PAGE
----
Your post made me happy because I think that you showed that women in politics are perceived differently than men. My opinion is that by looking at both Canadian and American history, a minority of women were involved in politics, and not so long ago, they did not even have the right to vote because they were seen as the men’s property. Today, even if women’s condition has improved, they are still perceived by the society differently than men. This is at least the impression of Pauline Marois, the first Prime Minister at the head of Quebec. I followed the 2012 and 2014 provincial elections carefully and in an interview, she was giving an example that I found thoughtful. Basically, she was saying that when a male politician looks tired, the population will have the tendency to think that it is because he is working hard, but when a woman does, they might ask themselves: “is she gonna be able to do the job?” Also, Pauline Marois was asked live on the TV show En mode Salvail in 2014 by animator Eric Salvail how many hairdressers she had. The same thing happened to Ms. Clinton when a reporter asked her who her favorite clothes designer was, and that she brilliantly and elegantly answered: “Would you ever ask a man that question?” Although Ms. Marois and Ms. Clinton decided to do not create a controversy, it shows, like in your article, a vision perpetuated in the medias regarding women and politic. In conclusion, your article was very interesting because it was different from what I am used to read; it reaffirms that women are as talented as men, and that they should be judged by the population by their ideas for the future of a country rather than by how they look.

To watch the interview with Hillary Clinton: http://nymag.com/daily/intelligencer/2010/12/hillary_clinton_asked_what_...

To watch the interview with Pauline Marois [French]: https://www.youtube.com/watch?v=QGOPkwYzvHc

There was obviously a great amount of coverage over her potentially being the first female President of the United-States. The coverage certainly went from good opinions to negative opinions with most of the negative coverage being focussed on disgusting and abhorrent stereotypes. But if you observe the bigger picture, the reason for Hillary Clinton’s failure in the General Election had nothing to do with negative coverage. This was, to quote Joe Biden, the first major election in which the Democratic Party did not cover the issues facing the American people. Hillary Clinton and the Democratic National Committee cheated the most popular candidate in the race who was Bernie Sanders, making it very difficult for Bernie supporters to follow the person that had cheated their preferred choice.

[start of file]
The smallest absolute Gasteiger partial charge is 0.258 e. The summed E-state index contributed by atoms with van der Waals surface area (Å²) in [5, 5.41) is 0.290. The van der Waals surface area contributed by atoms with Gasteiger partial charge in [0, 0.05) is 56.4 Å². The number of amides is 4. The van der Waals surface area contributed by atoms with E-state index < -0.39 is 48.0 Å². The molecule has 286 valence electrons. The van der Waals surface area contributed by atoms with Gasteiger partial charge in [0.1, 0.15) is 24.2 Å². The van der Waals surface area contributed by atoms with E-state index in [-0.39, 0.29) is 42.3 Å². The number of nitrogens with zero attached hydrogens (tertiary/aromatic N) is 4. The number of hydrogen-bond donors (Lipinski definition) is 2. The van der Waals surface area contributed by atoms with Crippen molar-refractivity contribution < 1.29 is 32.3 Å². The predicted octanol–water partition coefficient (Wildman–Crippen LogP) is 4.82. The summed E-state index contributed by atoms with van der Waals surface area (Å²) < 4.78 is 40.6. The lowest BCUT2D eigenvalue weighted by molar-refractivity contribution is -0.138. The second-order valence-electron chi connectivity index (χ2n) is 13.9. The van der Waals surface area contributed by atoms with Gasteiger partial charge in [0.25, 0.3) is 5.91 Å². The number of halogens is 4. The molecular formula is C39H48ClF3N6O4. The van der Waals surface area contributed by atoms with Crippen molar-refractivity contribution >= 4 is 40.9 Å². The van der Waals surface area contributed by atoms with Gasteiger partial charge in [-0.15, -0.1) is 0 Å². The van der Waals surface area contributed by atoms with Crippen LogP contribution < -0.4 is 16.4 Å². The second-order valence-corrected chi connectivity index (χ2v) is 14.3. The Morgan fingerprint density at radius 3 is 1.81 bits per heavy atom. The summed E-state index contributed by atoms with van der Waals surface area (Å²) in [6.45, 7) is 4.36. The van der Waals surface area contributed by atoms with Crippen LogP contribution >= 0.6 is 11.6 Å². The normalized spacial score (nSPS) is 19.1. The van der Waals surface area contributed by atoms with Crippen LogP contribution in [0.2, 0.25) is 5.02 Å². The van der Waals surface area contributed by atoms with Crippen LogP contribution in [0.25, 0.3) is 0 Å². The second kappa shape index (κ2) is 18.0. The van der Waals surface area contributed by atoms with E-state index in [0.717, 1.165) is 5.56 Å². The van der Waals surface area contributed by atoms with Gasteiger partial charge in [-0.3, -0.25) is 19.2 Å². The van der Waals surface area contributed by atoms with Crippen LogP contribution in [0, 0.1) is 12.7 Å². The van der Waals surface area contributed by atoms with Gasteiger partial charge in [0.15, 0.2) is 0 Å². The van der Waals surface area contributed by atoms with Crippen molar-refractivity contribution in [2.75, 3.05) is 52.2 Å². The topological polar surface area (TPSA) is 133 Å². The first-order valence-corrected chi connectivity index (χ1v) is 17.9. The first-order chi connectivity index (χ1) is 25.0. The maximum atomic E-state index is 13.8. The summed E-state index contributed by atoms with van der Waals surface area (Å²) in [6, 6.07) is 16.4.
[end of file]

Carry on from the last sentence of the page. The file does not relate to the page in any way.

In a book published in the last few days by the democratic nominee herself, she blames Bernie Sanders for her loss, saying that his attacks made it easier for Trump to bring up the “Crooked Hillary” campaign he was on about since the very beginning. With all due respect, the reason for the failure of Hillary Clinton in the generals was that she failed to stand up for the growing progressive movement that has taken shape in America and the incommensurable amount of dissatisfaction and hate towards the Washington and Wall Street establishment. I strongly encourage you to look at a town hall organized by MSNBC’s Chris Hayes after the election. “In Trump Country” with Senator Bernie Sanders goes to show how the issues were really the matter in this last electoral contest. If you are interested, here are the links. You will find that many Trump voters would have not only voted for Sanders but agree with the Democratic-Socialist views he brings to the table in the Senate and on the national stage.

https://www.youtube.com/watch?v=lkSGcBtvhnw - In Wisconsin
https://www.youtube.com/watch?v=3rC3FjRZzEM - In West Virginia

Another very important issue I have to raise is one that many have been hitting back on recently concerning the “Bernie Bros”, or individuals who did not vote for Hillary but rather for Trump during the generals because of their hatred towards the establishment. In 2008, when Hillary Clinton lost the primaries to Barack Obama (cool username, by the way), nearly 20% of PUMA voters went from McCain. Puma means “Party Unity My Ass” and symbolizes the Hillary voters who did not vote for Obama. Only 15% of Bernie Voters switched to Trump during the generals.

So what is there to learn from all of this? What went wrong? To quote Hillary Clinton’s book title, “What Happened”? What there is here is a lesson that should be considered now by every single American who believes not only in the Democratic Party but in the U.S. as a whole. This is not an election that the Republicans won, this is an election that Democrats lost. If you look at the general election but also the small special elections held after the contest, Democrats have failed in their messaging and in their opinions. Corporatism and establishment politics do not work. They fail even against the most unstable and disgusting individuals, such as Donald Trump. The failure of Hillary is the failure of the decade and the failure of Hillary should stand as a lesson. Yes, sexism and disgusting anti-feminist and anti-women stereotypes played a role in the final result, but it was the lack of consistency and her segregation from the actual issues that turned the election in favor of Donald Trump.